Today the coastline along the Mississippi Sound is a calmer, beauteous place. As a target to multiple hurricanes over the past two centuries, it hasn’t always been like that. We found a few places on our drive through Biloxi that testify to the tragedy in those moments as well as to the resilience of its residents and their works.
Whenever we meet new people and tell them about our annual road trips, we’ll talk partly about the famous attractions and the Very Important sights, but sooner or later we make a point of mentioning the expected “biggest ball of twine in Minnesota” sort of roadside whimsy and bafflement. Some places are more self-aware of their kitsch levels than others. Some places stop just short of posting “STOP HERE FOR PHOTO OP!” signs begging you to drop in and go wild. We’ve seen a few places that go all the way with full-on shameless billboards dozens of miles in advance. (Wall Drug, I’m looking in your direction.)
U.S. Route 90 through Biloxi runs near the Gulf of Mexico and features a pair of souvenir shops ready to sell you Mississippi memorabilia, provide all the beach gear you’ll need for your extended near-ocean stay, or just let you hang out with their marine life collections — all of it colorful, most of it inanimate.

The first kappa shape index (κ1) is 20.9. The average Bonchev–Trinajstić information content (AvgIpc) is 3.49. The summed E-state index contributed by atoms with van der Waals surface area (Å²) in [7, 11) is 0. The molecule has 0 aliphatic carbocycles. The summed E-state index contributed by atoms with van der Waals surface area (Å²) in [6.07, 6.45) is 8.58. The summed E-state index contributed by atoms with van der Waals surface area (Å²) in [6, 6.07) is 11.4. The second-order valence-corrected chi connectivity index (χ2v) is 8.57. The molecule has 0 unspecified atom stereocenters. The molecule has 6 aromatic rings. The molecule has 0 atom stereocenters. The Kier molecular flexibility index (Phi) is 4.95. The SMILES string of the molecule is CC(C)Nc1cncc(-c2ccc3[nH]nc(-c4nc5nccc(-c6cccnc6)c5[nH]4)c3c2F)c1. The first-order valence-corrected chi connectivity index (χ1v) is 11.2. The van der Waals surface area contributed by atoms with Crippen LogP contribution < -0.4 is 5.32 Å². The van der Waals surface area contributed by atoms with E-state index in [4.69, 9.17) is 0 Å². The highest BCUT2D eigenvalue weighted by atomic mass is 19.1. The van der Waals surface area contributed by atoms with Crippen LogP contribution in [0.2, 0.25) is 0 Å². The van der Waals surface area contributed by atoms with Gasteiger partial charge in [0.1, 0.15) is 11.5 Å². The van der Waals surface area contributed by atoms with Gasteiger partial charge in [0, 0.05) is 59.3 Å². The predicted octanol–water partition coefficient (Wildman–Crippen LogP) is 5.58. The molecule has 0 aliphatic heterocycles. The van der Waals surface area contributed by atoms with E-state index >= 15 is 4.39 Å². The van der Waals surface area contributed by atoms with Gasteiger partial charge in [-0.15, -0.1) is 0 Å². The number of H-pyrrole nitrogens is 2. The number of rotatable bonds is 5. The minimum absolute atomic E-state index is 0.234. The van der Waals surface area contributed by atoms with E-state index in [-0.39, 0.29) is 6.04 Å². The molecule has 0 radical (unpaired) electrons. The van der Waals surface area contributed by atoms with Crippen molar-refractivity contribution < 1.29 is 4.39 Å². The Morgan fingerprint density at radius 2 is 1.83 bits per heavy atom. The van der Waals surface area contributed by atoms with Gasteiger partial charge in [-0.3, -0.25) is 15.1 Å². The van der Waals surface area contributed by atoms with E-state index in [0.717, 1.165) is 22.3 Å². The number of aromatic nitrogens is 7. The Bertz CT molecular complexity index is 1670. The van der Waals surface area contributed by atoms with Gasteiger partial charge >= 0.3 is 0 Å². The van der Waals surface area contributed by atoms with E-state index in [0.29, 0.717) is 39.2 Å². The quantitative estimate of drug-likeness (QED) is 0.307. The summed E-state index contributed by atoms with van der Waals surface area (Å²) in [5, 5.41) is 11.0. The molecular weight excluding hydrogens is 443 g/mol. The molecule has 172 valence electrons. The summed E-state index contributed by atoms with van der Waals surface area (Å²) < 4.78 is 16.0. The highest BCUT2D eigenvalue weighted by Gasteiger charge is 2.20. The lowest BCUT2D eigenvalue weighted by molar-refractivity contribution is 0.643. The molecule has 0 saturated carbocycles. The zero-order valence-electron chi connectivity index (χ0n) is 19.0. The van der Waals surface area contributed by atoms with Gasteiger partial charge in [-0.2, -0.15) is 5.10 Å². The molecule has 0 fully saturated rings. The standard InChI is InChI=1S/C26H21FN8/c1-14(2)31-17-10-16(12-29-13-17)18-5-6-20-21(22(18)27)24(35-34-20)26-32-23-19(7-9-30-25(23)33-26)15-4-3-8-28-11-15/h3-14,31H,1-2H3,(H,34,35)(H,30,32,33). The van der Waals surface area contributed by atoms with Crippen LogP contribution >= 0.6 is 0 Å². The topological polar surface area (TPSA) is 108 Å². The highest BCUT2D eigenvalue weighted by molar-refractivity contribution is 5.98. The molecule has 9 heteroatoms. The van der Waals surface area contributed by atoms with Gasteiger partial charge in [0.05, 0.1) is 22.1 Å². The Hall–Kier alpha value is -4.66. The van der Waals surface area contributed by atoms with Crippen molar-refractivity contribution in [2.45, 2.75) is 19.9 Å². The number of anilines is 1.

One of the great things about vacation photos is you can refer to them whenever you’re in the midst of oppressive dreariness and remember a time when everything was better . I’m writing this in January at the end of a weekend whose temperatures plummeted by half within a 36-hour span and saw snow and ice cover our roads dangerously enough to warrant at least sixty-six police runs to handle traffic accidents this morning. Worse still, it wasn’t enough to blanket all the greenery and make everything look like a Christmas postcard. Slick and ugly snowfall is the worst.
Thanks to the magic of blogging, tonight we’re traveling back to that bygone era of July 2015, on a quiet Sunday morning when my wife and I ran amok on a brightly burning beach that was the dehydrating yet delightful opposite of the chilly here-and-now.
Day Five took us beyond New Orleans and into the southeastern tip of Mississippi, where we found a few different must-sees on our road-trip checklist. We’d hoped to see something distinctly in Mississippi after our disappointing nonstop Day Two drive; genuine Gulf of Mexico water; a true Southern beach; and an authentic Southern mansion or plantation, whichever was available.
We found all of that and more in the coastal city of Biloxi. Our first stop along the way was at the mansion called Beauvoir, whose property from 1877 to 1889 was the home of Jefferson Davis, President of the erstwhile Confederate States of America.
Yes, there’s a gift shop.